Tue Apr 24 2018
Search for any Star Wars quote line, and fine the corresponding video snippet.

SWQuote is a small NodeJS Webapp, in which you can search for spoken phrases from star wars 3, and it will find the video snippet and show it. The algorithm uses the movies subtitles file to search. It is currently deployed on heroku, but with the source code it can deployed anywhere with any movie.

See the demo in action here:

Project page:

Deploying on custom server with custom movie

The server needs NodeJS, NPM and FFMPEG installed. Clone the repository on the server and move the movie file and subtitles file into the directory. Then modify the index.js file to customize its settings:

var pathToMovie = './sw3.mp4';
var pathToSubtitles = './';

// Offset between movie and subtitles file. In the deployed version of the app, i have cut out the first 3 minutes in which nothing was spoken.
var offsetH = 0;
var offsetM = 3;
var offsetS = 4;

var ignoredCharacterRegex = /[\-\!\?\.\,\:\'\"\`\B4 ]/g; // Characters, which will be ignored in the subtitles file.

var port = process.env.PORT || 5000;

var videoCodec = 'libx264';
var audioCodec = 'libfdk_aac';

Then, run npm install and npm start to start the server. It will serve video snippets which match the respective movie parts via the url BASE_URL/v/search_query, and it will serve the frontend directly via the base url.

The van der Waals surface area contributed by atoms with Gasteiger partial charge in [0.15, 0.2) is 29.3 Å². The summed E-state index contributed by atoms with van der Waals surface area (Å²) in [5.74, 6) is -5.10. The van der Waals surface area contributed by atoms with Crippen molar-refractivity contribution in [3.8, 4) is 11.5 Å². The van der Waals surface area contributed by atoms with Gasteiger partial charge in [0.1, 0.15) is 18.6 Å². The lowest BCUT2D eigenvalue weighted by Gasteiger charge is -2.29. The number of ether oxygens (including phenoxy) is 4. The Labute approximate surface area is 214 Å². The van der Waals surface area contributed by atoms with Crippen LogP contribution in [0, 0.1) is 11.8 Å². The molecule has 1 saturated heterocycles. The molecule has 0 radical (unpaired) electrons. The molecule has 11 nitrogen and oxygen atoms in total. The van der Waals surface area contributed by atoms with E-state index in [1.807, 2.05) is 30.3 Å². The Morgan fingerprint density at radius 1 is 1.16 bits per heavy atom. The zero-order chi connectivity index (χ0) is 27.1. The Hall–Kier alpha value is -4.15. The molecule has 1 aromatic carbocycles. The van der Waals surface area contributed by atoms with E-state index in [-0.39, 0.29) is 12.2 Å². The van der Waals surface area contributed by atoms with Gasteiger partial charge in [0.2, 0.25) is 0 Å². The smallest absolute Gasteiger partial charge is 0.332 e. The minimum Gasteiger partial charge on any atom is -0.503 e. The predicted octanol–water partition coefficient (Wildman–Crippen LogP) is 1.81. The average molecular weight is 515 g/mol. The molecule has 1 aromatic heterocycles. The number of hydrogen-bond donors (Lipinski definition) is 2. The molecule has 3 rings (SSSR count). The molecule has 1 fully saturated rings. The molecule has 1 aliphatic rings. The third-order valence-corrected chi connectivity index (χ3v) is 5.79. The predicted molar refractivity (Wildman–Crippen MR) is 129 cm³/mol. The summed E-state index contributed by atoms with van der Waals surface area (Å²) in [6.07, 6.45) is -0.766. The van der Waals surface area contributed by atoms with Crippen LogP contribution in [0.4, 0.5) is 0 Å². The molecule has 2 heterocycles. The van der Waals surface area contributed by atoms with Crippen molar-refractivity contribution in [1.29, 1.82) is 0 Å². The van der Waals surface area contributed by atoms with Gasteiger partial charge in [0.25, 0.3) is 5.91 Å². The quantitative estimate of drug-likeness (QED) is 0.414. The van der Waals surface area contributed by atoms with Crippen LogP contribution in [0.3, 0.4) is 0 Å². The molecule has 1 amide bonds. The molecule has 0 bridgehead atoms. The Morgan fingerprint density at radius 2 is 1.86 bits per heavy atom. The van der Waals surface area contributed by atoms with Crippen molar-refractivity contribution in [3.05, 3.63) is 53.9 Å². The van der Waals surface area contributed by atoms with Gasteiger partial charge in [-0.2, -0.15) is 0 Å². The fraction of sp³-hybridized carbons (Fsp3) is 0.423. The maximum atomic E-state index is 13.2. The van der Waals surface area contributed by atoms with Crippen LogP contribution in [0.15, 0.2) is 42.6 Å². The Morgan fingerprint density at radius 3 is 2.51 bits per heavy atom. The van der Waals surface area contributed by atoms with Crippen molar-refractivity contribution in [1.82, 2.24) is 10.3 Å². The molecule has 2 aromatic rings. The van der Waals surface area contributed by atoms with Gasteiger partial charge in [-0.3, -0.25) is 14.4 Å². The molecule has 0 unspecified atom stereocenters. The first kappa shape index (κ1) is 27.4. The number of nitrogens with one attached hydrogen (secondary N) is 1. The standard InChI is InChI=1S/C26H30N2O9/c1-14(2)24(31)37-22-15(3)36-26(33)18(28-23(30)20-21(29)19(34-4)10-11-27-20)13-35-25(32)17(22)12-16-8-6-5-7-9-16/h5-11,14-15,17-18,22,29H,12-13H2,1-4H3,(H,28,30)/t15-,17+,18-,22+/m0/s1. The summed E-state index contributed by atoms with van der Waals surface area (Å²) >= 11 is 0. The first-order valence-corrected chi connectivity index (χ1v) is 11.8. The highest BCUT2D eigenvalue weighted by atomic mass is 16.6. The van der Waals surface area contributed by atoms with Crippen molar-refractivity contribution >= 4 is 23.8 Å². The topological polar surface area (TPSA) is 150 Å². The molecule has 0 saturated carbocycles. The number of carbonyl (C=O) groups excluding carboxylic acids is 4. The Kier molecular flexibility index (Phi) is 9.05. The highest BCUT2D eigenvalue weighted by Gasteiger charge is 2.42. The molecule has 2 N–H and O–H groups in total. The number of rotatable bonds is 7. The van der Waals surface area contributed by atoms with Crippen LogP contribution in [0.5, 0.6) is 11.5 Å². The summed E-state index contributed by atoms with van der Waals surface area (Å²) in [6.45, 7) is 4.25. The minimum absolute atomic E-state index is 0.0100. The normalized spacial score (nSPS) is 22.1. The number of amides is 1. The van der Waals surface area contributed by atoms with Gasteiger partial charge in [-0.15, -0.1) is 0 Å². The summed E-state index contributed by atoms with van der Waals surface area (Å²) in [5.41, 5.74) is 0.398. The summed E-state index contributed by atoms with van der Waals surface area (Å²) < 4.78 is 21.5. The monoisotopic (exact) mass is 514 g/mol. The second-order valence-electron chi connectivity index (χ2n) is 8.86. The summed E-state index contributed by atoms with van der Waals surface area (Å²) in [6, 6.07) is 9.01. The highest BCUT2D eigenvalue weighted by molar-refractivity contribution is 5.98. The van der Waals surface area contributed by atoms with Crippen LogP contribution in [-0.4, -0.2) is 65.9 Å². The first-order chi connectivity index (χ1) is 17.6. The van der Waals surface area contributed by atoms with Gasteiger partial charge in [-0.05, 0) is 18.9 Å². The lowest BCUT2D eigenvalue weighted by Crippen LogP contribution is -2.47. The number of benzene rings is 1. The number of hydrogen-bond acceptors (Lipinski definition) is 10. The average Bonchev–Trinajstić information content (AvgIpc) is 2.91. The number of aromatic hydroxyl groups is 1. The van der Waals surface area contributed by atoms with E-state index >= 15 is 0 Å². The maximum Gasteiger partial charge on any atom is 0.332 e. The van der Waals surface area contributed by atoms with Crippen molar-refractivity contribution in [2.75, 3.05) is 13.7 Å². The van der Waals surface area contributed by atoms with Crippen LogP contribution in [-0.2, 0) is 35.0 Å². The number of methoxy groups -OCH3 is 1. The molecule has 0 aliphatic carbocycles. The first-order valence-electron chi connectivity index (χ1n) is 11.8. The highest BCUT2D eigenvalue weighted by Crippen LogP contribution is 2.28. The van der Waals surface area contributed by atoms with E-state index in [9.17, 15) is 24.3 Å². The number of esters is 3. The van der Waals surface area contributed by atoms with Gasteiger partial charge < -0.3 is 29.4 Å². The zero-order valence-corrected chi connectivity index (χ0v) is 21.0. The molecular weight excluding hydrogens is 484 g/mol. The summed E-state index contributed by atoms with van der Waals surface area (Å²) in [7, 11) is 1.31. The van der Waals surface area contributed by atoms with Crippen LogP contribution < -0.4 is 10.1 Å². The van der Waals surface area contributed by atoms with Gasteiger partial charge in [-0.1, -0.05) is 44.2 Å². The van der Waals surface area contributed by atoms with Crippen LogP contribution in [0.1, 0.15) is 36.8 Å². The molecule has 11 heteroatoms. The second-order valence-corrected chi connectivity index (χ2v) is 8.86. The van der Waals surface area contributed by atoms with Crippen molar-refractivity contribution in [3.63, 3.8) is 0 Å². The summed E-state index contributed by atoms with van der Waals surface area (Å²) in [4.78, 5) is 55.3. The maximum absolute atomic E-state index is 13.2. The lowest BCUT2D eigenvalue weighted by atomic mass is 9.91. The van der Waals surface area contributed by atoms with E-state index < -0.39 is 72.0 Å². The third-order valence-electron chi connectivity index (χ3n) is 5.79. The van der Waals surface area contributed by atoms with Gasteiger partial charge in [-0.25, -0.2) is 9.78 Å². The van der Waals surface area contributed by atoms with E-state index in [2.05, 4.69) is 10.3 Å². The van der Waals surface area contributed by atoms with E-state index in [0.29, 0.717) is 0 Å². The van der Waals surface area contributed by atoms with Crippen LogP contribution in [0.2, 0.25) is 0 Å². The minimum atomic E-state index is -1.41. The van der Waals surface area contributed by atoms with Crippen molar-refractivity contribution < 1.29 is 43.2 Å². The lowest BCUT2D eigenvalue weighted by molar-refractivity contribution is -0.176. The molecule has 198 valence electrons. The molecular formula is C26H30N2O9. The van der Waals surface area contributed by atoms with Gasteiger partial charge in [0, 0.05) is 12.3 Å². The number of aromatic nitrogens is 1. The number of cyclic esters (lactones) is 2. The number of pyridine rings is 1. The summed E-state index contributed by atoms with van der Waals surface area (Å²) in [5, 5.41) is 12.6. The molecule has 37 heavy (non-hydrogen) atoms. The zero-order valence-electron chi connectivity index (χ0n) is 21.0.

How it works

The application backend scans the subtitles file for the movie and creates an index in which it can search for quotes. The subtitle file maps small chunks of text to a start time and an end time, so when a quote search query is coming in, it looks through all those text chunks, matching the quote against the text. If it finds a matching text, it continues to match the rest of the quote against the following text chunks.

After the start and end time of the quote in the movie is determined by doing that, ffmpeg is used to cut the corresponding part of the movie out. This cut is then being piped through an express.js app to serve the movie to the frontend via the url which is displayed below the video container.

The application, both frontend and backend, are served via a heroku container. Because the container is using a free dyno with not much computing power, the app can take some time to find, cut and serve the video files, so expect waiting times of around 10 seconds per video lookup. I have also intensively reduced the video quality so that I am able to serve the movie with the free heroku dyno. The movie is scaled down to 240p with a video bitrate of 20kbit/s.

To save processing power on the server and to make things easier, the video is only rendered into mp4 format, so if your browser does not load the video file, that might be why. If the quote could not be found, it also just does not load the video.

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Lukas Bach
Software engineer at GoTo